Believe it or not, this next-level rumpus room by Decus lives in a Perth-based pool house! Aside from the fact that it’s giving us major house envy, our hats go off to these talented designers for creating a modern rumpus that’s functional and stylish while still playful and fun. The oversized sofa is well and truly up for hosting multiple mates and there is still plenty of floor space for games and bean bags. The artwork and cushions are a brilliant example of how to use colour in a modern rumpus room.
Spend the day
From Santum Homes in the leafy Melbourne Suburb of Warrandyte, this is a superb rumpus room idea for older teens. For starters, the space is part of an extension that uses high-performance Structural Insulated Panels (SIPs), making the room super energy efficient. But architectural sustainability aside, the room is completely at home in the green setting, using interior colours found in nature to absolutely nail the mellow bushland vibe. The addition of a kitchenette and pool table means this room could even double accommodate overnight guests.
Source: Sanctum Homes
As open-plan living continues to grow in popularity, this example from R Architecture’s Parkdale House demonstrates how the right use of windows and doors creates ‘flow’ in modern recreational areas. With an inviting deck just beyond the sliding doors, this lounge easily extends from the inside to the outside, creating loads of functionality. Or, if the kids want to hang out inside while the adults chat outside, it’s easy to close each space off.
Source: R Architecture
The 2018 Lanewway Fonzi project by Architects Ink involved building a completely detached double garage and rumpus room for three teenage boys. The amazing result is a private and functional space for socialising, relaxing and unwinding with all the mod-cons on hand that young adults need, including a lock-up kitchenette and a separate bathroom. If you’re looking for ideas for rumpus rooms that double as guest retreats, do yourself a favour and check out this project!
Source: Architects Ink
From the same Perth home as the amazing pool house we mentioned above, this room by Decus is big on fun and even bigger on versatility. Huge pops of colour sit against a neutral backdrop, but it’s the clever seating around the edge of the room that has won us over. You see, this offers versatility – use the room for kids’ birthdays, sleepovers, dancing and more. And can we talk about that red chair? Swoon!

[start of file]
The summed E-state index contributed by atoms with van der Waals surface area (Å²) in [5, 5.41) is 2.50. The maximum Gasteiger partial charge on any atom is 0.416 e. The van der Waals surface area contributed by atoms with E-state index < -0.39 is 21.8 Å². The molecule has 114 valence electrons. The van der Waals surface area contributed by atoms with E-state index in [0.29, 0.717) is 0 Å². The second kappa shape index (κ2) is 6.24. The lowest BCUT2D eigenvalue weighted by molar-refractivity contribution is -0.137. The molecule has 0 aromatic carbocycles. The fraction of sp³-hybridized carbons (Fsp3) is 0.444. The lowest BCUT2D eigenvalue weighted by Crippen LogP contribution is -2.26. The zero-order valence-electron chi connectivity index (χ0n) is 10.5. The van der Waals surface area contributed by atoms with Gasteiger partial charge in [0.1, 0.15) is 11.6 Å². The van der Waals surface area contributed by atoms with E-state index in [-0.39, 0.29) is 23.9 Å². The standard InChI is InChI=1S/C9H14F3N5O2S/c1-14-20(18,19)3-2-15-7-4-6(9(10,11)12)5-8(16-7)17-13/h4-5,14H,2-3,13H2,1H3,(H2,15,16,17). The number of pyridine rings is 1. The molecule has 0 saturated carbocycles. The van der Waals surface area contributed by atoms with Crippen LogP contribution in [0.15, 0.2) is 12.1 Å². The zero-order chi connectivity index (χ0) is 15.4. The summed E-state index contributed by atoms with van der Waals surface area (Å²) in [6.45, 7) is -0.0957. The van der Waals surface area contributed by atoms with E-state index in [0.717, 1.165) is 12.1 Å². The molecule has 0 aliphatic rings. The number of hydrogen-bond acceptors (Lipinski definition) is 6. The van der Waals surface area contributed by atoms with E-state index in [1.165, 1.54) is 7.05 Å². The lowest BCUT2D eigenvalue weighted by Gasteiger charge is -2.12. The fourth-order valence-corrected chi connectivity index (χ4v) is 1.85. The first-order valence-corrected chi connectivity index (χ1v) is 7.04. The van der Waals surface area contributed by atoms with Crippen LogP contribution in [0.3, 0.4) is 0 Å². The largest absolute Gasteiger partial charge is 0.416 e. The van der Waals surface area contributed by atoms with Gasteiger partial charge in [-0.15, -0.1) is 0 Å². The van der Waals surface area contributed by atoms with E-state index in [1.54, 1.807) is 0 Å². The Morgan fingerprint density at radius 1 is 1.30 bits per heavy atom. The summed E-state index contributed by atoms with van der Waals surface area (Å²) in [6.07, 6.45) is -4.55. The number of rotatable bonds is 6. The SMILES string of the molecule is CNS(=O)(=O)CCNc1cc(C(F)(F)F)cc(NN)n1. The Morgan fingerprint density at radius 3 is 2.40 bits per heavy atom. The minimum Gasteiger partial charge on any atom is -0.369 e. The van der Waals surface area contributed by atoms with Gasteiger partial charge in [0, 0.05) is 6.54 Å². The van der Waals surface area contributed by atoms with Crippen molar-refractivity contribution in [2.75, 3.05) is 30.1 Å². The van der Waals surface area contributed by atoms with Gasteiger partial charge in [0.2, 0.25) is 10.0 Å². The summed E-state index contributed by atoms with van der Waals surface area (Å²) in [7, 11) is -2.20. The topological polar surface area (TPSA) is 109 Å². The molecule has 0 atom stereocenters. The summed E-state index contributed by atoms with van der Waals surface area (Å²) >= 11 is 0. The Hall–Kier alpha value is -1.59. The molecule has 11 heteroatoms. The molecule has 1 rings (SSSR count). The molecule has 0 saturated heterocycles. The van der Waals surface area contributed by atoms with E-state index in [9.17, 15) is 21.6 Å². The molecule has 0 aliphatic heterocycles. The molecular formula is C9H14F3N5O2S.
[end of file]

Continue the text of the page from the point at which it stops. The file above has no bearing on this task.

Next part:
Whether you’ve got no room in the house for a rumpus, or just really like the idea of sending the teenagers to the back of the block (you wouldn’t be alone there!), a detached shed is a great option! Better than ever, modern sheds like the Mod 12 by Melwood Sheds are more like mini homes than anything else. This one features cedar cladding, two sets of double doors for outstanding ventilation and glass sidelights for even more natural light.
Source: Melwood Sheds
What to include in a rumpus room
When deciding how to furnish and decorate a rumpus room, the single most important consideration is who will use it. Are you creating the space for teenagers, tweens, younger kids – or young adults? Different colours, furniture and features come into play depending on the age of its occupants. But, regardless of age, there are some must-haves in a great rumpus room. Take a look at some of our favourite inclusions:
Think oversized sofas and cocoon-like armchairs that are just as great for falling asleep as they are for watching movies and gaming.
Storage solutions and surfaces
With kids come games and equipment and you’ll need a space for all of it! Shelving and/or wall cupboards are great ways to get everything off the floor. You could also get savvy with your furniture by choosing items like coffee tables with hidden storage or nests of tables.
Whether it’s a huge TV with a connected gaming console and/or a pool table, the purpose of a rumpus room is recreation, so be sure to inject some fun into the space.
Cosy and inviting decor
Decor is a brilliant way to bring personality and colour to rooms. Think about adding floor cushions, rugs and wall art throughout the space to make it extra inviting.
Kids these days are pretty tech-savvy, so it stands to reason that their favourite rooms should be too. Tech integration enabled control of lights, devices, alarms – even window furnishings. It’s also a great element to consider if you’re looking to add value to your home for selling.
Top image: Sanctum Homes